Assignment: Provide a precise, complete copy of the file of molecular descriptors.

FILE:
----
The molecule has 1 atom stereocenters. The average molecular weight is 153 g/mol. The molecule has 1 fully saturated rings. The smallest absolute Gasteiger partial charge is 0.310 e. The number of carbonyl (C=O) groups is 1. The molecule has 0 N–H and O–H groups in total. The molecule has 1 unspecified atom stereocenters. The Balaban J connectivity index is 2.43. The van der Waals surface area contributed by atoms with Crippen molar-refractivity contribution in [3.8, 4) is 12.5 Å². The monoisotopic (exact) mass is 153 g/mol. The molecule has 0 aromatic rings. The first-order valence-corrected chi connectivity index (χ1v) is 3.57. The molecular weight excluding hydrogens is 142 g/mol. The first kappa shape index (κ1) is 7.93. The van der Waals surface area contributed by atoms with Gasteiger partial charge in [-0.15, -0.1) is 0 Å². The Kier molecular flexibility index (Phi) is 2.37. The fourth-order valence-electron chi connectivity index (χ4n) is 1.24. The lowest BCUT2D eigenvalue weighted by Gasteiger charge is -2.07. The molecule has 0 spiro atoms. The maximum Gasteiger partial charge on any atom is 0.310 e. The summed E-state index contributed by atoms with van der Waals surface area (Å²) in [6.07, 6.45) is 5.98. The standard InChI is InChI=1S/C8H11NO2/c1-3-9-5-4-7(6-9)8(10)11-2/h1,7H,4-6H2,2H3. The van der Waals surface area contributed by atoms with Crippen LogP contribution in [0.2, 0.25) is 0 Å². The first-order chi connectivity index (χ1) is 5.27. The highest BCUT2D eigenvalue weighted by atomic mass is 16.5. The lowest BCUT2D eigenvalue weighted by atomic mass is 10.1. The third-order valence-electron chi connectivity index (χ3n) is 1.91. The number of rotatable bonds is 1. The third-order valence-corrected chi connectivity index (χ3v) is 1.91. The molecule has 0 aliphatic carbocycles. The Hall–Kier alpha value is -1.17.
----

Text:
The molecule has 1 atom stereocenters. The average molecular weight is 153 g/mol. The molecule has 1 fully saturated rings. The smallest absolute Gasteiger partial charge is 0.310 e. The number of carbonyl (C=O) groups is 1. The molecule has 0 N–H and O–H groups in total. The molecule has 1 unspecified atom stereocenters. The Balaban J connectivity index is 2.43. The van der Waals surface area contributed by atoms with Crippen molar-refractivity contribution in [3.8, 4) is 12.5 Å². The monoisotopic (exact) mass is 153 g/mol. The molecule has 0 aromatic rings. The first-order valence-corrected chi connectivity index (χ1v) is 3.57. The molecular weight excluding hydrogens is 142 g/mol. The first kappa shape index (κ1) is 7.93. The van der Waals surface area contributed by atoms with Gasteiger partial charge in [-0.15, -0.1) is 0 Å². The Kier molecular flexibility index (Phi) is 2.37. The fourth-order valence-electron chi connectivity index (χ4n) is 1.24. The lowest BCUT2D eigenvalue weighted by Gasteiger charge is -2.07. The molecule has 0 spiro atoms. The maximum Gasteiger partial charge on any atom is 0.310 e. The summed E-state index contributed by atoms with van der Waals surface area (Å²) in [6.07, 6.45) is 5.98. The standard InChI is InChI=1S/C8H11NO2/c1-3-9-5-4-7(6-9)8(10)11-2/h1,7H,4-6H2,2H3. The van der Waals surface area contributed by atoms with Crippen LogP contribution in [0.2, 0.25) is 0 Å². The first-order chi connectivity index (χ1) is 5.27. The highest BCUT2D eigenvalue weighted by atomic mass is 16.5. The lowest BCUT2D eigenvalue weighted by atomic mass is 10.1. The third-order valence-electron chi connectivity index (χ3n) is 1.91. The number of rotatable bonds is 1. The third-order valence-corrected chi connectivity index (χ3v) is 1.91. The molecule has 0 aliphatic carbocycles. The Hall–Kier alpha value is -1.17.